Everything You Need to Know About Music Therapy and Autism

Refining life through the gift of music

The therapist and client are using a drum to help the client communicate. This helps her work through her emotions in a healthy way.

Approximately one in sixty-eight Americans suffer from a neurodevelopmental disorder known as Autism Spectrum Disorder. This means that if a classroom has an average of 23 kids, approximately one in three classrooms will have a student diagnosed with Autism. Autism is a spectrum where individuals have different combinations and levels of needs. Each individual has a different variety of strengths and areas of need. There are many ways to strengthen the skills that individuals with autism struggle with, but Music therapy is one of the best ways to do so. Music Therapy is able to provide an adaptive and individualized approach that is unique to each individual that is treated.

What is Autism?

Autism Spectrum Disorder, or better known as Autism, is an intellectual disability. It affects the fine and gross motor skills, speech and language development and sensory integration. According to Damar Services, Autism manifests in four main ways:

  • Limitations in social skills
  • Challenges to sensory integration
  • Language and communication problems
  • Atypical behaviors

There is no one cause of Autism. Scientists believe Autism can be a result of genetics or their environments, but there are also other factors we may not know about yet. Some early indicators that a child has Autism are:

  • No babbling or pointing by age 1
  • No single words by 16 months or two-word phrases by age 2
  • No response to name
  • Loss of language or social skills previously acquired
  • Poor eye contact
  • Excessive lining up of toys or objects
  • No smiling or social responsiveness

Later signs of Autism are:

  • Limited ability to make friends
  • Limited ability to initiate or sustain conversation with others
  • Absence or impairment of imaginative or social play
  • Repetitive or unusual use of language
  • Abnormally intense or focused interest
  • Preoccupation with certain objects or subjects
  • Inflexible adherence to specific routines or rituals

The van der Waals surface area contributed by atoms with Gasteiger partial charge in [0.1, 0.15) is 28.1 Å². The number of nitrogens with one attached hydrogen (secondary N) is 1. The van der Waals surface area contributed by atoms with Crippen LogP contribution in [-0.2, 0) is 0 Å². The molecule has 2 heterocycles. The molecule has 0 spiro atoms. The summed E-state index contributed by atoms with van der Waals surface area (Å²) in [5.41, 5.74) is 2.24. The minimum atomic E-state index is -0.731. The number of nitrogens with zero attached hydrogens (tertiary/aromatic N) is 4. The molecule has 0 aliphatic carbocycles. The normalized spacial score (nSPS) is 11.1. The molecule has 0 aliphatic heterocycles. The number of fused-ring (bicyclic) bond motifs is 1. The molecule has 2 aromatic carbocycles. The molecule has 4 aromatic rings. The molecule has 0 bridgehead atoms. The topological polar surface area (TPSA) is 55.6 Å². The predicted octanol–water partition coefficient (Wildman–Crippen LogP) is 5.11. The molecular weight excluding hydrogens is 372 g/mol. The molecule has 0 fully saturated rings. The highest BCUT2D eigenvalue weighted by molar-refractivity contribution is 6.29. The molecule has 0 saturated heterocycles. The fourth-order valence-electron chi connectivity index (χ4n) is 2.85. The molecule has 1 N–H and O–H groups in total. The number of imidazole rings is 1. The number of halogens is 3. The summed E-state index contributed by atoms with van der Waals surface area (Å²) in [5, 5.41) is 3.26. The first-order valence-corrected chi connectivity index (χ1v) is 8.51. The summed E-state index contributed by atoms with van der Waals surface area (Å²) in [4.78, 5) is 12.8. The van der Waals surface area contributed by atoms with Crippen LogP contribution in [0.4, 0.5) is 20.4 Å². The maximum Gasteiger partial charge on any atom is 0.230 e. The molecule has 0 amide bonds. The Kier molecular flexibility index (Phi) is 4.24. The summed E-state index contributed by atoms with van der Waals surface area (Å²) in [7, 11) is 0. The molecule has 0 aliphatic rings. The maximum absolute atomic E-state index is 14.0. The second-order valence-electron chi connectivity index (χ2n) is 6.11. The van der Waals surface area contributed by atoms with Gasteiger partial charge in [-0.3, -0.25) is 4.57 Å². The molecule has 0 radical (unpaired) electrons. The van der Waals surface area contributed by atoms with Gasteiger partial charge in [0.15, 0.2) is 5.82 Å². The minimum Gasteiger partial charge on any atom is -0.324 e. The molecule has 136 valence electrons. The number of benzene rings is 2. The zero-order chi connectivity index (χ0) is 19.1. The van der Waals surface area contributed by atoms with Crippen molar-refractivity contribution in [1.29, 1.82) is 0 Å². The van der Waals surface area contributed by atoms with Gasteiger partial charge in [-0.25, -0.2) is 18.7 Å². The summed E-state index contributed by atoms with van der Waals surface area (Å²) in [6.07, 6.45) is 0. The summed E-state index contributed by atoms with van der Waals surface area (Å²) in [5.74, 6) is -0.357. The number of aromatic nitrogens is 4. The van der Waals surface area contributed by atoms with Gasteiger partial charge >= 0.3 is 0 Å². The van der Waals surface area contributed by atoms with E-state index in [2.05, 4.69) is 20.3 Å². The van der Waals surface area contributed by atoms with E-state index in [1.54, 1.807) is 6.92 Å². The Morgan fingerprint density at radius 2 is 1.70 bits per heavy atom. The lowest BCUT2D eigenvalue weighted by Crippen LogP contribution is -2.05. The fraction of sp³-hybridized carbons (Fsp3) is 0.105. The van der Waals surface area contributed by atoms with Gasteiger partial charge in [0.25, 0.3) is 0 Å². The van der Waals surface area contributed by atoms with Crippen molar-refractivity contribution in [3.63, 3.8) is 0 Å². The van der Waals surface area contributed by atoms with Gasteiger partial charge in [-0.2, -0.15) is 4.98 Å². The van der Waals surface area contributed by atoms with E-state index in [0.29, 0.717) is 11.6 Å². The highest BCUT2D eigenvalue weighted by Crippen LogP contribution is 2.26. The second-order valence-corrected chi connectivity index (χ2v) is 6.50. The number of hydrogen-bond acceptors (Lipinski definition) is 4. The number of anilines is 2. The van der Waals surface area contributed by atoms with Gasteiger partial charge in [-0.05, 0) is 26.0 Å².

The boy learns how to play piano which helps him express how he feels when he has trouble using his words.

How Can Music Therapy Help Autism?

Music is the biggest example of self-expression. It can make us feel emotional and take us to places beyond our wildest imagination. I know for myself, it pumps me up when I’m getting ready for a run. Everyone that enjoys it has their own sense of musical stylings. Music helps to strengthen the multi-sensory stimulation often found absent in people with autism. 

What is Music Therapy?

Music therapy is a scientifically proven way for therapists to intervene with their clients and connect with them on an emotional level. It’s a way for individuals who struggle to communicate to better express their emotions. Music therapy is a way for those particular individuals to feel emotional support and amend their disabilities. 

Why Music Therapy?

Human bodies physiologically respond to music. It can flow through our emotions and bring back memories we didn’t remember that we had. Everyone, including children and infants, respond to music in a positive way which increases our learning abilities. It plays an important role in our brains and our brains enjoy it.

Music flows through both hemispheres of the human brain. Because of this, music has the capability of restoring cognitive functioning. It's used for fixing speech and language skills in people with autism. Communication, social skills, and sensory issues increase with the help of music.